The others have already said it, but I think the 2 main things you can do are:
1) Use pre-flared lines from e.g. NAPA or Autozone. These come in standard lengths that you can couple together.
2) Buy or borrow a set of brake line wrenches. You'll need this anyway when you get to bleeding your brakes or else you'll run the risk of stripping the bleeder nuts.
Making a good flare is just another one of the skills you'll need to build a car. I'm all about learning new skills. Once you have the tools and the skills, you'll find other uses for them.
Double flares have to be nearly perfect before they'll seal. Start by getting a straight and clean cut on the tubing. I like to use a tubing cutter. But some people say not to use them because they harden the ends.
Once it's cut, clean the ends to remove burrs and junk.
Set the tubing into the jig carefully, and make sure it's not too shallow or too deep. Do the same thing for the second half of the flare. If you crank the handle down too tight, you'll crack the tubing, and then it will leak for sure.
Practice on some spare tubing until you get it right every time.
Oh, and buy some tubing wrenches. They're cheap at Sears, and worth the money you spend on them.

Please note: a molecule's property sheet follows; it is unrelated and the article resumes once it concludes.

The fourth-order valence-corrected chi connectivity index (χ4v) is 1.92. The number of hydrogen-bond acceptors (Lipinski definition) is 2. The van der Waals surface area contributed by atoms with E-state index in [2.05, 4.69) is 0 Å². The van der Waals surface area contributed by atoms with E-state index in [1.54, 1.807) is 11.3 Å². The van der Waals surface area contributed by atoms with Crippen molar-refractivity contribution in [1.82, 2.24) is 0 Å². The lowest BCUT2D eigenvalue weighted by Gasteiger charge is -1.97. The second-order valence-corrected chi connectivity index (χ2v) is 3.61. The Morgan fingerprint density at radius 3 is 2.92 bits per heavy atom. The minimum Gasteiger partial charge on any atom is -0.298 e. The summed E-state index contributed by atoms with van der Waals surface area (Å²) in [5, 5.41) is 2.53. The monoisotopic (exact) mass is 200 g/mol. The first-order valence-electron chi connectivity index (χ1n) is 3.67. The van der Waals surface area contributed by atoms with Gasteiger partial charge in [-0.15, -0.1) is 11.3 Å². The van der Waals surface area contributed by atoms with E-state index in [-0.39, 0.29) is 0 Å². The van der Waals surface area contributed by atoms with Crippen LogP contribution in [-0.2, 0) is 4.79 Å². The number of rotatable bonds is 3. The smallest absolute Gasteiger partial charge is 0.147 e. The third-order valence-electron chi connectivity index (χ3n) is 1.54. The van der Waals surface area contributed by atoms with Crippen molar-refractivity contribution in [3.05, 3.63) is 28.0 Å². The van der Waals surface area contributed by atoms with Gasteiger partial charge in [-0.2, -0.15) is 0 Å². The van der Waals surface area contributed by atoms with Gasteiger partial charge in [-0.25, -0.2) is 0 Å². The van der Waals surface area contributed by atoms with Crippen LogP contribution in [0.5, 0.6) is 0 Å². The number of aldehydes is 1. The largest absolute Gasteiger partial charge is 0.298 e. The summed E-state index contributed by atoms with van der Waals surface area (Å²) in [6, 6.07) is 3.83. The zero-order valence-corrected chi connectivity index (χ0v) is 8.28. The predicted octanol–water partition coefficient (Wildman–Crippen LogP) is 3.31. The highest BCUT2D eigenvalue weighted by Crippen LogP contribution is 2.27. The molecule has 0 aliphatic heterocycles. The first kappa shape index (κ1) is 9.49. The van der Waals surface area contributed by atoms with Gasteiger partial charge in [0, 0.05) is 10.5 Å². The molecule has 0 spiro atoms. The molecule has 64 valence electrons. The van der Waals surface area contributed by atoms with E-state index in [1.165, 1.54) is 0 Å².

Just a different bit of advice as everyone above had good suggestions...
Remember, it's just a car... don't let it beat you. Take one line/leak at a time and work it. Whether that means replacing fittings, the line, or cutting and reflaring, keep at it without letting it get the upper hand.
I had a few leaks on my brakes and had to replace one line (the one with a bubble flare at the master). We've all been there and done that, so we know how it feels.
In the end, building a car is like eating an elephant... it's a big job, so take it one bite at a time.
Just to chime in. As others have stated, get a set of brake line flare tools to prevent damage to the flare nuts. these look like a box end wrench with a slot in them to allow you to pass the brake line through the wrench end.
If the flare looks good, then tighten the flare nut with a flare wrench a lot tighter than you think they should be. A flare won't seal unless they are TIGHT. You almost can't tighten them too much.
Nobody has asked or mentioned anything about what type of flaring tool you are using. You really need a quality tool to start with or your chances of making a good flare will be greatly diminished.
I do agree with what has already been said though, use preflared where ever possible. Even though I have alot of experience flaring tubing I always use pre done unless there's no way around it.
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